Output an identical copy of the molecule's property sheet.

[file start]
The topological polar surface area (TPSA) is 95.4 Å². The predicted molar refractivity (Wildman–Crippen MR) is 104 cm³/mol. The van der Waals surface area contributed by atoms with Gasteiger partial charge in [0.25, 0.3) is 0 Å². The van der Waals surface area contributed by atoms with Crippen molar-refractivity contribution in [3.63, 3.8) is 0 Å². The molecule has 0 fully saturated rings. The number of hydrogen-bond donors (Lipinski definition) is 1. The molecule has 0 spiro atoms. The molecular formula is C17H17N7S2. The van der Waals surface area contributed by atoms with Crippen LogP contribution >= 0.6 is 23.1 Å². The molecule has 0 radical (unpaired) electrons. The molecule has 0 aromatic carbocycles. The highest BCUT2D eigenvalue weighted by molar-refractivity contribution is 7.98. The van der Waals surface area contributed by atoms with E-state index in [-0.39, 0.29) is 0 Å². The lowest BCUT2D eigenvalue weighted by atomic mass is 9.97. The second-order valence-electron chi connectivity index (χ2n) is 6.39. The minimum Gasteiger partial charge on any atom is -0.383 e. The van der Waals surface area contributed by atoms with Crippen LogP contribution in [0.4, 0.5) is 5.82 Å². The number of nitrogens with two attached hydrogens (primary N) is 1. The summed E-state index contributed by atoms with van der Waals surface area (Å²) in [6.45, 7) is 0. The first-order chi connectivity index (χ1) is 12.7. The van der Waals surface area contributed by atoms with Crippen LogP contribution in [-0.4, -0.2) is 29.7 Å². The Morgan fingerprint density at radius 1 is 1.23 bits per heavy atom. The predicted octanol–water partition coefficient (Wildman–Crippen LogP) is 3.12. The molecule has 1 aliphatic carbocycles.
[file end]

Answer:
The topological polar surface area (TPSA) is 95.4 Å². The predicted molar refractivity (Wildman–Crippen MR) is 104 cm³/mol. The van der Waals surface area contributed by atoms with Gasteiger partial charge in [0.25, 0.3) is 0 Å². The van der Waals surface area contributed by atoms with Crippen molar-refractivity contribution in [3.63, 3.8) is 0 Å². The molecule has 0 fully saturated rings. The number of hydrogen-bond donors (Lipinski definition) is 1. The molecule has 0 spiro atoms. The molecular formula is C17H17N7S2. The van der Waals surface area contributed by atoms with Crippen LogP contribution >= 0.6 is 23.1 Å². The molecule has 0 radical (unpaired) electrons. The molecule has 0 aromatic carbocycles. The highest BCUT2D eigenvalue weighted by molar-refractivity contribution is 7.98. The van der Waals surface area contributed by atoms with E-state index in [-0.39, 0.29) is 0 Å². The lowest BCUT2D eigenvalue weighted by atomic mass is 9.97. The second-order valence-electron chi connectivity index (χ2n) is 6.39. The minimum Gasteiger partial charge on any atom is -0.383 e. The van der Waals surface area contributed by atoms with Crippen LogP contribution in [0.4, 0.5) is 5.82 Å². The number of nitrogens with two attached hydrogens (primary N) is 1. The summed E-state index contributed by atoms with van der Waals surface area (Å²) in [6.45, 7) is 0. The first-order chi connectivity index (χ1) is 12.7. The van der Waals surface area contributed by atoms with Crippen LogP contribution in [-0.4, -0.2) is 29.7 Å². The Morgan fingerprint density at radius 1 is 1.23 bits per heavy atom. The predicted octanol–water partition coefficient (Wildman–Crippen LogP) is 3.12. The molecule has 1 aliphatic carbocycles.